- Instant Messaging
What is it?
The real-time redirection of a voice, text or e-mail message to the device closest to the intended recipient at any given time.
Unified communications is the convergence of many industries and applications into a single, common control, and it allows users to send messages on one medium and receive them on another medium. That means someone can get a voicemail message and access it through e-mail or their cell phone.
For example, voice calls to desk phones could be routed to the user's cellphone when required. E-mail intended for a desktop mailbox could be sent to the user's PDA or turned into speech for a phone message.
Unified communications is sometimes confused with unified messaging, but it is distinct. Unified communications refers to both real-time and non-real-time delivery of communications based on the preferred method and location of the recipient.
Unified messaging systems culls messages from several sources (such as e-mail, voice mail and faxes), but holds those messages only for retrieval at a later time.
Unified communications allows for an individual to check and retrieve an e-mail or voicemail from any communication device at anytime. It expands beyond voicemail services to data communications and video services.
How It Works
For companies of all sizes, Unified Communications gives employees the desktop communications tools they need to reach colleagues, clients, vendors, and partners, across the room or at other sites.
From desktop phones and computers, receptionists and staff can use voice, video, conferencing, and more over a secure, reliable infrastructure.
For highly mobile employees—like salespeople, executives, and service consultants—success depends on their ability to communicate with colleagues and customers, quickly, reliably, and cost-effectively. Unified Communications provides the tools employees need to stay available and productive, no matter where they go.
Innovative applications deliver the capabilities of a headquarter's desk phone to laptops, mobile devices, and landline phones in external locations
THE SOLUTION CAN INCLUDE:
Desktop Telephony. Softphones, portal software and back-end applications let users make calls and access a wide range of functionality.
Conferencing. From instant messaging to video conferencing, applications help workers collaborate efficiently and cost-effectively.
Messaging. Messaging systems integrate with your existing messaging applications to create a single, easy-to-administer platform.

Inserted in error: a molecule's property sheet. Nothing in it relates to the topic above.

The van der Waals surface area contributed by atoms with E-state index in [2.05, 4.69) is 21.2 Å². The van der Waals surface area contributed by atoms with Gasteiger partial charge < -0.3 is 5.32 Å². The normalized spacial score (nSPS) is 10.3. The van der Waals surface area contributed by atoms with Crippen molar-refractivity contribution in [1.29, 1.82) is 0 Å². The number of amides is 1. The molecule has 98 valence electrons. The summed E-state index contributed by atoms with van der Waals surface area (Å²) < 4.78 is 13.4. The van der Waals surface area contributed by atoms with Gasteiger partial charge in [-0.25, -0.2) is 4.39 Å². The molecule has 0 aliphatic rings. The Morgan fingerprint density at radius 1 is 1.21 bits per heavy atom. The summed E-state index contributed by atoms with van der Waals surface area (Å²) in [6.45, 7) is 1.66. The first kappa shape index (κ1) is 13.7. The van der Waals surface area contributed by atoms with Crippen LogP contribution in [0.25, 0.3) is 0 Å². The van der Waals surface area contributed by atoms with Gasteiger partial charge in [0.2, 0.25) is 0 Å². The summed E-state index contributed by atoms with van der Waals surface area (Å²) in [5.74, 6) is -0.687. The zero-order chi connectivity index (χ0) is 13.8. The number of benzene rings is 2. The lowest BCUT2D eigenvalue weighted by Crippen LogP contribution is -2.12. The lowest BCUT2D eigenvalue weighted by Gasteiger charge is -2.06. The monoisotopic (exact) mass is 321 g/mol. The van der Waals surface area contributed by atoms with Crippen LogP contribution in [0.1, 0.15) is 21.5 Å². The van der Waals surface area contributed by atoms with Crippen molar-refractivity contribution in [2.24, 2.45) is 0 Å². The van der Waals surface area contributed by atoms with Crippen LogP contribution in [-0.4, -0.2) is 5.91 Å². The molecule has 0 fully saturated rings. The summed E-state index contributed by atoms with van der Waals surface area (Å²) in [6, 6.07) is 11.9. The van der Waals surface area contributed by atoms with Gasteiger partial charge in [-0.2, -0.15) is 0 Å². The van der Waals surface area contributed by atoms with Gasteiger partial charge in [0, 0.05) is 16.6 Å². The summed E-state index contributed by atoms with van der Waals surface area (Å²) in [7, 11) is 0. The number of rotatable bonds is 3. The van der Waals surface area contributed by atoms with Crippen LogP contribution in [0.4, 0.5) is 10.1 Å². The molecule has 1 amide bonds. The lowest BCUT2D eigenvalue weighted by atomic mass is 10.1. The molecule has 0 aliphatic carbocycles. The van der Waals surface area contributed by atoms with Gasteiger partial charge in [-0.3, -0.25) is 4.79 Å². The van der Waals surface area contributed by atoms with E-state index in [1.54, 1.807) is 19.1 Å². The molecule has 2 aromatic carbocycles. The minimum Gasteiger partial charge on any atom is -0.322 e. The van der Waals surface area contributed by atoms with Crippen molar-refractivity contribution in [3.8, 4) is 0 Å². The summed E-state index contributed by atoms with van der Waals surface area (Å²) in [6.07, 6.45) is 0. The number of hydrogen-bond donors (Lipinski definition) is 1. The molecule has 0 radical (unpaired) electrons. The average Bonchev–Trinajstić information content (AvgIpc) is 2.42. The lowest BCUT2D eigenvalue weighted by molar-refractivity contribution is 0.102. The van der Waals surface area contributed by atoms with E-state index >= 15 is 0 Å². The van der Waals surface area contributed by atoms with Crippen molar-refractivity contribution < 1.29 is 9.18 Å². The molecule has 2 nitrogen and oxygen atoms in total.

How It Can Help Your Business
Improve Customer Service
Features like presence and online conferencing keep employees available, while giving them fast access to information and expertise—resulting in a business that’s more responsive to customer needs.
Easy access to information and to colleagues helps employees make decisions faster, and get more done in less time.
IP telephony reduces long-distance, mobile, and other communications costs. In-house conferencing reduces collaboration expenses, resulting in rapid ROI.
How It's Implemented
Unified Communications (UC) can yield significant benefits for any organization by boosting employee productivity and responsiveness while reducing communications costs. These changes can bring about significant challenges to both users and systems. To minimize the impact of the move to Unified Communications planning is essential.
Assembling the Team
A project team should be able ensure all issues of UC implementation are addressed. These include technical, functional, operational and human requirements. Selections should be made to ensure members can manage all facets of the implementation from design through to end user training.
Analyze Existing Infrastructure
An inventory of the existing communications structure is paramount to understanding what the UC requirements will be. These include hardware, operating systems, current communications applications, network architecture and capacity and security.
Analyzing and Planning Usage
Analyze and plan for the various channels of communication that will be used. VoIP will require special attention as it is the most commonly used UC tool and will have the greatest impact on overall network performance.
Layout all requirements for addressing legacy applications and operating platforms that will need to be integrated for UC. These must include internal and external communications and make full use of the mobility that UC offers through Internet protocols.
Monitoring and Network Performance
Once implemented, UC applications need to be monitored as demand increases. Network monitoring and adjustments need to be made to take full advantage of Unified Communications without adversely affecting the overall network performance.